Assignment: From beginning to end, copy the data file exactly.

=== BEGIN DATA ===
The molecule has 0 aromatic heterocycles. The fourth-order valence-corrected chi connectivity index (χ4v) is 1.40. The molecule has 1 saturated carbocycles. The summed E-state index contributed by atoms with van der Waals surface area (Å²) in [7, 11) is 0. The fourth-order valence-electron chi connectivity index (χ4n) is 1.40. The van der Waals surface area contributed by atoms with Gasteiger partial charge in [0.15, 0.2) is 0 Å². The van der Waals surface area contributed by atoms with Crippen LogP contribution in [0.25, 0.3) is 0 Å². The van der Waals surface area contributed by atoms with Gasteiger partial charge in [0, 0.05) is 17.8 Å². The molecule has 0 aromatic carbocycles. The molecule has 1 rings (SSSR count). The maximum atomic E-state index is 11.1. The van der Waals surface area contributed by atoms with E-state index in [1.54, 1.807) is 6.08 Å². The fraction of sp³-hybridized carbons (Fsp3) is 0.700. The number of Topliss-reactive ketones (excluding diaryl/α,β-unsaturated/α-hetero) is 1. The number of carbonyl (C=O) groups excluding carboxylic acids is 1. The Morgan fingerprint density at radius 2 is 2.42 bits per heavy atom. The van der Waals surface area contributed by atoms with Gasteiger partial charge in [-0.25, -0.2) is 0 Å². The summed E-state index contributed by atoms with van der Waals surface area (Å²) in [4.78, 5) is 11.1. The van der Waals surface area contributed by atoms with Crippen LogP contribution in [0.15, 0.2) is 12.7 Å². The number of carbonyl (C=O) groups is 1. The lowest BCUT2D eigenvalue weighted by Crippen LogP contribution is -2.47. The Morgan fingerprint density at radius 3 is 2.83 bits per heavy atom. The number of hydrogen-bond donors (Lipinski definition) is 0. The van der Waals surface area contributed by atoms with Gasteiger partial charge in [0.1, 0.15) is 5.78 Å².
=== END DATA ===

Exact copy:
The molecule has 0 aromatic heterocycles. The fourth-order valence-corrected chi connectivity index (χ4v) is 1.40. The molecule has 1 saturated carbocycles. The summed E-state index contributed by atoms with van der Waals surface area (Å²) in [7, 11) is 0. The fourth-order valence-electron chi connectivity index (χ4n) is 1.40. The van der Waals surface area contributed by atoms with Gasteiger partial charge in [0.15, 0.2) is 0 Å². The van der Waals surface area contributed by atoms with Crippen LogP contribution in [0.25, 0.3) is 0 Å². The van der Waals surface area contributed by atoms with Gasteiger partial charge in [0, 0.05) is 17.8 Å². The molecule has 0 aromatic carbocycles. The molecule has 1 rings (SSSR count). The maximum atomic E-state index is 11.1. The van der Waals surface area contributed by atoms with E-state index in [1.54, 1.807) is 6.08 Å². The fraction of sp³-hybridized carbons (Fsp3) is 0.700. The number of Topliss-reactive ketones (excluding diaryl/α,β-unsaturated/α-hetero) is 1. The number of carbonyl (C=O) groups excluding carboxylic acids is 1. The Morgan fingerprint density at radius 2 is 2.42 bits per heavy atom. The van der Waals surface area contributed by atoms with Gasteiger partial charge in [-0.25, -0.2) is 0 Å². The summed E-state index contributed by atoms with van der Waals surface area (Å²) in [4.78, 5) is 11.1. The van der Waals surface area contributed by atoms with Crippen LogP contribution in [0.15, 0.2) is 12.7 Å². The number of carbonyl (C=O) groups is 1. The lowest BCUT2D eigenvalue weighted by Crippen LogP contribution is -2.47. The Morgan fingerprint density at radius 3 is 2.83 bits per heavy atom. The number of hydrogen-bond donors (Lipinski definition) is 0. The van der Waals surface area contributed by atoms with Gasteiger partial charge in [0.1, 0.15) is 5.78 Å².